From one of our greatest, a panoramic new novel, his first since Museum of Innocence, bringing us into Istanbul’s underground through the eyes of a struggling street vendor.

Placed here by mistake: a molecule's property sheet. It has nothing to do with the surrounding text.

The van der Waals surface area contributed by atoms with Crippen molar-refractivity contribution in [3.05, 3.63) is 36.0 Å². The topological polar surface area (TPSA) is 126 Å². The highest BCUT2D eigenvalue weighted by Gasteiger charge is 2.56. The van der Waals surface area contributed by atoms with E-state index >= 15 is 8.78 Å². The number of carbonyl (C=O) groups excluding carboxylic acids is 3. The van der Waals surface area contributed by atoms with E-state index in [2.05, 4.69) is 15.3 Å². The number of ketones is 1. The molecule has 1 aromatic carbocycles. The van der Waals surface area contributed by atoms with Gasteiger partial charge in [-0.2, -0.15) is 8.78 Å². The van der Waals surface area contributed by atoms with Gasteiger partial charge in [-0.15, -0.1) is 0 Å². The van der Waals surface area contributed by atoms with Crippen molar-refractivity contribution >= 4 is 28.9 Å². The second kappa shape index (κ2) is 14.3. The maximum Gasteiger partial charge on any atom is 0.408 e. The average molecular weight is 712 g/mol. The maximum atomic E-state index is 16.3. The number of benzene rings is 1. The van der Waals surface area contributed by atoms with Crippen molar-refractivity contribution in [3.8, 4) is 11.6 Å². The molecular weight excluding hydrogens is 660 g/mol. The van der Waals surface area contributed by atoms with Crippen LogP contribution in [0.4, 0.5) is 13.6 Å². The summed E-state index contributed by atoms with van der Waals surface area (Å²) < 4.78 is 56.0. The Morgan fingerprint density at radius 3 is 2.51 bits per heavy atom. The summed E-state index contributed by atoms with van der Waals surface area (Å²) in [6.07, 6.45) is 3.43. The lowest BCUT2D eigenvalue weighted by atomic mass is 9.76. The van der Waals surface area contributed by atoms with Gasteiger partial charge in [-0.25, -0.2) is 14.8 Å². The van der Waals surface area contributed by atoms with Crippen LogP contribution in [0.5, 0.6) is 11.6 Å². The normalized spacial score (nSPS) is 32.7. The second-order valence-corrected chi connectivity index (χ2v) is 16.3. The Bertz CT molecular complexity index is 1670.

It is the 1990s in Istanbul, and although there were once thousands of boza vendors walking the frozen streets of the city, Mevlut now cuts a lonely figure on snowy winter nights. Falling deeply into debt, and desperate to marry off his incompetent son and satisfy his mistress, Mevlut turns to his old friend Ferhat, who collects payments on electric bills. The partners traverse the back streets of middle class neighbourhoods and shantytowns, venture into flats, shops and restaurants of the poor, relishing their power to punish cheaters and collect bribes. The dangers of Istanbul’s underbelly eventually catch up with Mevlut, and he is attacked by a pack of dogs, hospitalized, robbed by bandits, and beaten and threatened at every turn. Istanbul is exposed as a city with a rich and dynamic underground culture which seeps into its secular business centres and mainstream society. Mevlut serves as a flighty guide, occasionally attuned to the city’s nuances, but with a wild imagination and instincts tainted by desperation.